Regulations for the polling stations set out by the minister; including police officers giving instruction have "no basis in the law. The Election Ordinance and the Election Decree already regulate the establishment and workings of polling stations."

The Election Ordinance "clearly dictates" that changes to the law or further measures required for the execution of the law must be established by National Decree containing general measures LBHAM. "The minister is not permitted to alter or otherwise determine the manner in which conditions set forth by law are to be executed, through a ministerial decree. Instructions by police officers as suggested herein have no legal basis within the framework of our laws."

The minister also stated in his memorandum that in the interest of discouraging vote buying and vote selling, the curtains will be removed from the voting booths and voters must refrain from registering their votes electronically. "Given the stipulations set forth in Article 12 of the Elections Decree, it must be clear that this proposal has no legal basis, UP stated in its letter to the minister.

Nadika Matthew-Gauthier crowned Miss St. Martin

page9a060MARIGOT--Nadika Matthew-Gauthier was crowned Miss St. Martin 2014 on Sunday night at the luxurious Villa Les Jardins de Bellevue, defeating seven other contestants to become only the second candidate of St. Martin since 2012 to represent the island at the prestigious Miss France election this coming December.

Sociology student Gauthier (19) was among five finalists to emerge as a result of the SMS voting. Three girls were eliminated; Manouska Minvil, Audrey Sabbatier and Dina Laurore, but still received prizes.

With the second, third and fourth runner-ups announced by President of the Jury Alex Pierre, the suspense was palpable as Gauthier and Lisandre Nicoise awaited their fate to see who would be winner and first runner-up.

The well-deserved first runner-up place went to Lisandre Nicoise, who had a tearful attack of nerves in the interview segment, but recovered well to get her message across and receive a big applause for her courage.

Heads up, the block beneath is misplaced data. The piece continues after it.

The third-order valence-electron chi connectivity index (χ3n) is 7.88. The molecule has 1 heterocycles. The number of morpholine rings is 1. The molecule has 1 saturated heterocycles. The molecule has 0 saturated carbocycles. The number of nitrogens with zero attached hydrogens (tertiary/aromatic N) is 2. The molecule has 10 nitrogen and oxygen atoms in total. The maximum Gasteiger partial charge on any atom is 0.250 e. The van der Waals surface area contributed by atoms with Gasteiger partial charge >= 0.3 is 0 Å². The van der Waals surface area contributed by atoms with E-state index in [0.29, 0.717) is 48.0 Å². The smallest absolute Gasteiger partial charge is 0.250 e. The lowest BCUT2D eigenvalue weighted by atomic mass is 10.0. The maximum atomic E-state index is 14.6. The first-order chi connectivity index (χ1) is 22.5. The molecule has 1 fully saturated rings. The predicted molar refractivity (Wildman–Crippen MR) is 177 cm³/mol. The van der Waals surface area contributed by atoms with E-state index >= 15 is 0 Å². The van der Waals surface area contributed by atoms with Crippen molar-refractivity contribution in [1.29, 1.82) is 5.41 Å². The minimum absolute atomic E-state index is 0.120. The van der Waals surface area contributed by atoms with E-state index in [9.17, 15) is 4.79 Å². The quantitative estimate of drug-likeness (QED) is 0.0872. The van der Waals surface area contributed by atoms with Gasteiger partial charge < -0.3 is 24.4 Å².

2012 winner Suzon Bonnet and the tall, elegant, Miss France 2014 Flora Coquerel on her first visit to St. Martin, assisted in transferring the crown and winner's sash to Gauthier.

Alizé Schiller was second runner-up, Gilda Parisot third runner-up and Yvonne Madramootoo fourth runner-up. All the contestants received prizes, bouquets of flowers and gift baskets by Frederic M.

Gauthier was also voted Miss Sympathy by the other contestants for her humble and friendly nature. Among her prizes she won a return ticket to Paris, a ticket to Punta Cana, Dominican Republic, in connection with the Miss France preparation, and a stay at the four-star Marquis Boutique Hotel and Spa with breakfast included. Similar prizes were awarded to the four runner-ups.

Dina Laurore won the Jury Prize and Yvonne Madromootoo the Committee Prize.

Earlier the eight beautiful contestants made three appearances in front of the jury around the swimming pool; in traditional Caribbean wear, Asian-themed swim wear, and evening wear with an Indian theme. Among the criteria, judges were looking for elegance, speech, suitability of the contestant to represent St. Martin, and cultural characteristics. The final segment was a one-question interview with each contestant. The question was for what reasons should the jury choose you to represent St. Martin at Miss France.

In between segments invited guests were treated to first-class musical entertainment. Performing throughout the evening was the excellent Akoustyle group playing popular contemporary hits. Other performers included Bee-Hype Dance Crew, singer Kenyo Baly, and a star in the making, 10-year-old Tamilia Chance, who sang twice in front of the audience, working the stage without a hint of shyness or stage fright.